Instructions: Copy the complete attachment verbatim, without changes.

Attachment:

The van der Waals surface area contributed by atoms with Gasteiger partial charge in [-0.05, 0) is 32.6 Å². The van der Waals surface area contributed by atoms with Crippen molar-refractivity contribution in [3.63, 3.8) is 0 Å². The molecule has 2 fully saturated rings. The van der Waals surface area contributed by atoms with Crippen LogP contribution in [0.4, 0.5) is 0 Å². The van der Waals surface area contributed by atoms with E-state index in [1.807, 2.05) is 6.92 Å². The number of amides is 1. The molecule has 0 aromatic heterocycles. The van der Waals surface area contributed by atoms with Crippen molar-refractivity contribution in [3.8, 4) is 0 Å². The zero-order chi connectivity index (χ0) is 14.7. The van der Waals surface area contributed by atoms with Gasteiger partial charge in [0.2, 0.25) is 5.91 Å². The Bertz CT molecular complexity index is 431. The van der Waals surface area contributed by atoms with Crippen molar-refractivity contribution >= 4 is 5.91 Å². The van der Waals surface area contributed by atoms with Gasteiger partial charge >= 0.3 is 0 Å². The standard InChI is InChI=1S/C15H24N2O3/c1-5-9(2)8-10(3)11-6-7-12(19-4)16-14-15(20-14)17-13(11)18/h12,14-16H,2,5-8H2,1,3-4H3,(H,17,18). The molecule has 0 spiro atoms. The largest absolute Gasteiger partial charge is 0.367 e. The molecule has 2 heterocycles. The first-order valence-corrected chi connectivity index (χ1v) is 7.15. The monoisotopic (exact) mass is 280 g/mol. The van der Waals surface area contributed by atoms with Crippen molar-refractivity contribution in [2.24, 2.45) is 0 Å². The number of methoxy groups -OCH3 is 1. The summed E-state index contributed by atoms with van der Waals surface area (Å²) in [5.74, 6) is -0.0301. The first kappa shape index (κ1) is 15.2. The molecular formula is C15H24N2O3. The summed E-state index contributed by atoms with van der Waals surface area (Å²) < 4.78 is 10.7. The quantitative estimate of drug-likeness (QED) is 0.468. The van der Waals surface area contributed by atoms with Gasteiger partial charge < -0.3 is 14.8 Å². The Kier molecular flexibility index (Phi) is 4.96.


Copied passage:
The van der Waals surface area contributed by atoms with Gasteiger partial charge in [-0.05, 0) is 32.6 Å². The van der Waals surface area contributed by atoms with Crippen molar-refractivity contribution in [3.63, 3.8) is 0 Å². The molecule has 2 fully saturated rings. The van der Waals surface area contributed by atoms with Crippen LogP contribution in [0.4, 0.5) is 0 Å². The van der Waals surface area contributed by atoms with E-state index in [1.807, 2.05) is 6.92 Å². The number of amides is 1. The molecule has 0 aromatic heterocycles. The van der Waals surface area contributed by atoms with Crippen molar-refractivity contribution in [3.8, 4) is 0 Å². The zero-order chi connectivity index (χ0) is 14.7. The van der Waals surface area contributed by atoms with Gasteiger partial charge in [0.2, 0.25) is 5.91 Å². The Bertz CT molecular complexity index is 431. The van der Waals surface area contributed by atoms with Crippen molar-refractivity contribution >= 4 is 5.91 Å². The van der Waals surface area contributed by atoms with Gasteiger partial charge >= 0.3 is 0 Å². The standard InChI is InChI=1S/C15H24N2O3/c1-5-9(2)8-10(3)11-6-7-12(19-4)16-14-15(20-14)17-13(11)18/h12,14-16H,2,5-8H2,1,3-4H3,(H,17,18). The molecule has 0 spiro atoms. The largest absolute Gasteiger partial charge is 0.367 e. The molecule has 2 heterocycles. The first-order valence-corrected chi connectivity index (χ1v) is 7.15. The monoisotopic (exact) mass is 280 g/mol. The van der Waals surface area contributed by atoms with Crippen molar-refractivity contribution in [2.24, 2.45) is 0 Å². The number of methoxy groups -OCH3 is 1. The summed E-state index contributed by atoms with van der Waals surface area (Å²) in [5.74, 6) is -0.0301. The first kappa shape index (κ1) is 15.2. The molecular formula is C15H24N2O3. The summed E-state index contributed by atoms with van der Waals surface area (Å²) < 4.78 is 10.7. The quantitative estimate of drug-likeness (QED) is 0.468. The van der Waals surface area contributed by atoms with Gasteiger partial charge < -0.3 is 14.8 Å². The Kier molecular flexibility index (Phi) is 4.96.